Monday, July 22, 2013


The Mystery of the Spicy Virgin

W. Tuckwell, Reminiscences of Oxford (London: Cassell and Company, Limited, 1900), p. 83 (on Trevor Wheler's unpublished diary):
He "sits" in the Little-Go school, and hears a man construe spicea virga a "spicy virgin."
Spicea virga is a sprout of corn (wheat for us Americans). But what Latin text was the man construing? I can find no example of spicea virga. See Lewis and Short:
spīcĕus , a, um, adj. [spica], consisting of ears of corn (poet. and in post-Aug. prose): "corona," Tib. 1, 1, 16 (24); Hor. C.S. 30; Plin. 18, 2, 2, § 6; Sabin. Massur. ap. Gell. 6, 7, 8; cf. "serta," Tib. 1, 10, 22; Ov. M. 2, 28; 10, 433; id. Am. 3, 10, 36; Claud. B. Gild. 136: "messis," i.e. of grain, Verg. G. 1, 314: “frux," Aus. Monos. de Cibis: "coma," i. e. the ears, Prop. 4 (5), 2, 14.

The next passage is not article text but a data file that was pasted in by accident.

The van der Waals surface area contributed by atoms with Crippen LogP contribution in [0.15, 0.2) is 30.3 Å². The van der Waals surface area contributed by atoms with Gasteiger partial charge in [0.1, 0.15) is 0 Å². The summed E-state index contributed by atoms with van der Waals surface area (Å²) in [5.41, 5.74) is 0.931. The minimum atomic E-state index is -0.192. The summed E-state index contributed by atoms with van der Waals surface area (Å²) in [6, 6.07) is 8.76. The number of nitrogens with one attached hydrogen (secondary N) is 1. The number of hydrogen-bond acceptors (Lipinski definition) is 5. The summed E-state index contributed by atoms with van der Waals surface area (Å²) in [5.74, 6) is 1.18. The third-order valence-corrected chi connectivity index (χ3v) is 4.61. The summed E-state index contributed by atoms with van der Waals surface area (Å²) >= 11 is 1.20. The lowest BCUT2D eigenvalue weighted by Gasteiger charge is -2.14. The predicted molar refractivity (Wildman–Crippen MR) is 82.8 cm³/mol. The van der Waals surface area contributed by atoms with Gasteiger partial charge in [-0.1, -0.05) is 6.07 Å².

To the examples under "serta" add Ovid, Fasti 4.616. To the list of nouns modified by spiceus add "culmus" (Prudentius, Apotheosis 49) and "far" (Prudentius, Contra Symmachum 2.217).

Thanks very much to Karl Maurer for pointing out that spicea virga occurs in a poem by Johannes Bissel, in Vernorum libri tres, quibus deliciae veris describuntur. Editio altera (Munich 1640), p. 15 (
Nulla ibi sepositae Cerealia pabula vitae,
     Non seges, aut flavis spicea virga comis...

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